I just read a book about Tholpavakoothu. A traditional form of folk shadow puppetry practiced in Kerala, South India.
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The Puppets in the Drama House (Tholpavakoothu)
Continuing with my interests in puppetry; I finished reading Inside the Drama-House: Rama Stories and Shadow Puppets in South India by Stuart Blackburn this week.
There is a great deal of skill and physical stamina required of the performers. As it takes place during the night – night after night. A complete story cycle during festival season can take up to ten weeks
What’s even more remarkable is that by and large the performance takes place without an audience.
Let me reiterate. Every year at temple sites across Kerala, puppeteers enter a temple complex annex known as the Drama House. Then, for up to 70 nights in a row perform a story that last for 500 hours or more. With additional commentary and scholarly contextualisation throughout the performance. All from memory … with nobody watching.
In the main, an audience is usually around on the first and last nights. Temple servants, dignitaries, and wealthy patrons that sponsored the festival / performance. But after the first few hours and heard their names they will drift away.
Each performance also includes a break to chant petitionary prayers from local people. Who donated one rupee for the privilege during the day. A prayer chanted to an empty temple, but also to get your name in the credits iIsuppose.
Tholpavakoothu is a compound word of three Malayalam terms. thol, meaning leather, pava, meaning doll, and koothu, meaning the play.
I’ll put some pictures in the shows blog post, but I’ll try to describe it as best I can.
The performance takes place in a 42 foot long room called the Drama House. 42 is a number correspondent to 24 in Vedic astrology which means to embrace the help of ones ancestors.
There is a large open along the long edge of the building. A sheet is then hung from the roof on the inside to create the screen. There is a lovely line in the book that says the curtain goes up when the screen goes down.
At the beginning of the performance a lamp is carried from the temple to light the lamps of the Drama House. An exchange takes place, and the lead puppeteer will take the temple lamp and light 21 lamps inside. Each lamp is made from coconut halves filled with oil to throw the shadows against the screen.
Whilst not mentioned in the book, it’s interesting that sacred light is brought from the temple into Drama House. This act transforms the performance into ritual. 21 in Vedic astrological magic represents prosperity, abundance and spiritual lessons. The number 21 is also associated with karmic reward and can clear Karma.
There is something important about the Ramayana story being performed under these conditions. Karma is cleared throughout or perhaps by the performance of the Ramayana. A story that (by and large) is about how Rama for Sita’s love transcends the physical and marital into a love that is spiritual. It’s a story entirely about Karma. Kerelen’s by the way don’t worship Rama as a God. He is of the Gods but not one of them.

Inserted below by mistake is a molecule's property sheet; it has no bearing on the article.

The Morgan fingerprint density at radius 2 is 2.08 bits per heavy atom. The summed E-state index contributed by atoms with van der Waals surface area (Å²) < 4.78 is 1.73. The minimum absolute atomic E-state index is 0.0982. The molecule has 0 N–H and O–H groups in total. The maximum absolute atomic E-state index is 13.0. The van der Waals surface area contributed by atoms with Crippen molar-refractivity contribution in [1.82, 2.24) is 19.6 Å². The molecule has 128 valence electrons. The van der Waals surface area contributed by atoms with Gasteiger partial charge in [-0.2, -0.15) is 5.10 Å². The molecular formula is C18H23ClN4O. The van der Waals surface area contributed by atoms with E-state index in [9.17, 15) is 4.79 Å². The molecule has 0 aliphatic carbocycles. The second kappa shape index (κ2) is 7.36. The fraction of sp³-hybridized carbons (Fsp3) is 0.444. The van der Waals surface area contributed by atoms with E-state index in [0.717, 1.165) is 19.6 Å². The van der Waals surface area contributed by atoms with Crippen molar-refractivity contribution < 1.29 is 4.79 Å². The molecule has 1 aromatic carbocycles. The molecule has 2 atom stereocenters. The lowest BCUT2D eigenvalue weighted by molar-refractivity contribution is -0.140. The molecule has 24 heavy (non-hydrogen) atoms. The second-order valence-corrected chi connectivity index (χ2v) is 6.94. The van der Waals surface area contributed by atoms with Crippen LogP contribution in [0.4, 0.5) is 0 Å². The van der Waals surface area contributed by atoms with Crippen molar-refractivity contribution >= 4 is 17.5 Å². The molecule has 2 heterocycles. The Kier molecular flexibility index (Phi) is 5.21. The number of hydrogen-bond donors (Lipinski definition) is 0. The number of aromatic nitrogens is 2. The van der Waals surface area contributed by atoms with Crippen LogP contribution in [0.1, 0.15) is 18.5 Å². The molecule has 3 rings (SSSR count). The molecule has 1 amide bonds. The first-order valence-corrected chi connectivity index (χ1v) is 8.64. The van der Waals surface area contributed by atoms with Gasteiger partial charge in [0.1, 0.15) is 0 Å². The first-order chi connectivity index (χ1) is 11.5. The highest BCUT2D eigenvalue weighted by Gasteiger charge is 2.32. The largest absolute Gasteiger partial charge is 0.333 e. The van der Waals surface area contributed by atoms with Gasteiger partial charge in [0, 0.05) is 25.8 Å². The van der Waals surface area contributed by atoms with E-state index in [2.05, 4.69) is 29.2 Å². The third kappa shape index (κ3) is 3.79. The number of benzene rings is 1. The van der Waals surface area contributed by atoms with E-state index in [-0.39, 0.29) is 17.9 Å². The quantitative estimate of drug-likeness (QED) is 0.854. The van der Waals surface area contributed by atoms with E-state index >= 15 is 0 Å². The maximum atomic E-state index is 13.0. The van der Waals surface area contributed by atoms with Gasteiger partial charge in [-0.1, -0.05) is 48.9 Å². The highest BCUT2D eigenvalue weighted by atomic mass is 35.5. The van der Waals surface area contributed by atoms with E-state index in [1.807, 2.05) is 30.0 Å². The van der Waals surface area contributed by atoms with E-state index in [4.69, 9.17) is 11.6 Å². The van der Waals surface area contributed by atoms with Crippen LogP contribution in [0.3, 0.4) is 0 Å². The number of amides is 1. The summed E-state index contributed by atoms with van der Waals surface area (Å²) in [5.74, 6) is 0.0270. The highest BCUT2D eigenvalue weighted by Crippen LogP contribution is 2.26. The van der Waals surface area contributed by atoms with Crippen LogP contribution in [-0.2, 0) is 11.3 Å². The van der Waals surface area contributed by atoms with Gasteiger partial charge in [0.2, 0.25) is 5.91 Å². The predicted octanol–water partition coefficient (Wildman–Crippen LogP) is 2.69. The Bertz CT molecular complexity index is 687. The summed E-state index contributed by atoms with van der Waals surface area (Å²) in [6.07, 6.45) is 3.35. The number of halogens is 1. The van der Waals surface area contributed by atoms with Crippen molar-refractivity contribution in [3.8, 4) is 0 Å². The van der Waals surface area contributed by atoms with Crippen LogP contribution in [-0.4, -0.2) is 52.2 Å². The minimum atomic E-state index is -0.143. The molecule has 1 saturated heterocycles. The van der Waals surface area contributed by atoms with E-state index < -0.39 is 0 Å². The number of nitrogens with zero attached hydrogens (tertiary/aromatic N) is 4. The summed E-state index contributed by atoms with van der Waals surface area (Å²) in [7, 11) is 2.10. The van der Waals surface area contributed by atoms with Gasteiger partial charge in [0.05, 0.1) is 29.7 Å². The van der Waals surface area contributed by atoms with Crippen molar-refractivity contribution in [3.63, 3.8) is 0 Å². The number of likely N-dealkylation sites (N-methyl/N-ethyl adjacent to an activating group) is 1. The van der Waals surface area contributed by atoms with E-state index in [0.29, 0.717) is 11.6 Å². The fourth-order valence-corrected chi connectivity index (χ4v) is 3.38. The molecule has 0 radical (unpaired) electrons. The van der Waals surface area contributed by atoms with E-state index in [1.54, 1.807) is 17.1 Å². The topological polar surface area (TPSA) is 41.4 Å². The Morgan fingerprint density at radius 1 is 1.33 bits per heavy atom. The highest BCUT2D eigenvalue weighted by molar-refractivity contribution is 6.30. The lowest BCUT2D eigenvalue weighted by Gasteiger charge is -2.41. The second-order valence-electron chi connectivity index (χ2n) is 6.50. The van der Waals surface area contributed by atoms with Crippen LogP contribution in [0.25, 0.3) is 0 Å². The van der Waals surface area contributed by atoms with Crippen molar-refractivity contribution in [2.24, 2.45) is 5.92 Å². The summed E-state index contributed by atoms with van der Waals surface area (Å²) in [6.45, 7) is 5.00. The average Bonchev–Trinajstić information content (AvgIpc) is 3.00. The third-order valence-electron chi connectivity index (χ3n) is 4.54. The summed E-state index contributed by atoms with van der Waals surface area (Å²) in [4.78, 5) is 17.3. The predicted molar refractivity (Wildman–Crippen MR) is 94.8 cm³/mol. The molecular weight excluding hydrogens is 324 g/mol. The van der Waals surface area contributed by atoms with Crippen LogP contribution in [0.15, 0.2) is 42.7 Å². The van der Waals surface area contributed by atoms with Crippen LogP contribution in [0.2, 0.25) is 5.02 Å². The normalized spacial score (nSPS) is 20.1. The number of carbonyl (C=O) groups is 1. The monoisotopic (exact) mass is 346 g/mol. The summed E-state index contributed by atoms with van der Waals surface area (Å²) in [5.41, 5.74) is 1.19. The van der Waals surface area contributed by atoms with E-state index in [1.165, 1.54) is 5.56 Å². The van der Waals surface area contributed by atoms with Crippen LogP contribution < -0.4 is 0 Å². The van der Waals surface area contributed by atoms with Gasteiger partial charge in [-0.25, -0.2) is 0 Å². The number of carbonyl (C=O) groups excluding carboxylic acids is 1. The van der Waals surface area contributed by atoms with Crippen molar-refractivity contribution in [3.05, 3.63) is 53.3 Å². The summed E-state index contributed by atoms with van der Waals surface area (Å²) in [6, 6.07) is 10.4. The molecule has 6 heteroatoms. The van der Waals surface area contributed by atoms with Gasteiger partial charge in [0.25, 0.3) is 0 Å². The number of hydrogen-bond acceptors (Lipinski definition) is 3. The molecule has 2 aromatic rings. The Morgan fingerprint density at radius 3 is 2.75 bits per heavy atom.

So we have the lights and the drama house. But what about the puppets?, the leather dolls?
Usually constructed from deer or goat skin they are about 4 feet tall. So not the kind of small shadow puppets you may have been mentally picturing. If you are aware of Javanese Wayang Kulit from Indonesia, then sort of like that.
They have a main pole to hold up the body of the puppet. And a smaller one usually connected at the hand to articulate the arm.
Given that these performances last all evening. The puppets are often pinned directly to the screen for long scenes. Or the main support is placed in a wooden log that sits between the lamps and screen.
Being such large the shadow puppets are often covered in exquisite detail. Cut out in the negative, details are created by removing material to allow the light to shine though. Stylistically this looks like doted or beaded holes to denote clothing or belts.
The lead puppeteer is known as a pulavar. They are above all scholars. The role requires a lifetime of study of the Adhyatma Ramayanam. The Vedas, the Puranas, Ayurveda, and classical music.
The performance of the Ramayana in this folk tradition unusual. As not only do they tell the epic poem from memory. They also use dialogue between characters or Gods they explain and expound the broader theoretical issues of text.
Remember that all this is taking place behind a screen with nobody except the temple Gods on the other side.
At the time of the books publication in 1994, Blackburn closed with worries about future. The art form under threat due to younger generations unwilling to take up a role that requires a lifetime of study for very little pay.
But in the nearly 30 years since his field work, there are signs of hope. Puppeteers have begun to move their work beyond the confines of the temple’s drama house. Into venues such as colleges, theatres and arts festivals. They have also begun introducing more contemporary themes and social commentary.
This book is absolutely fantastic if you know the story of the Ramayana. Blackburn transcribes scenes at length, and provides commentary on the changes the puppeteers make to the source material.
The script above is the original script I wrote for the episode. It may differ from what ended up in the audio due to time constraints.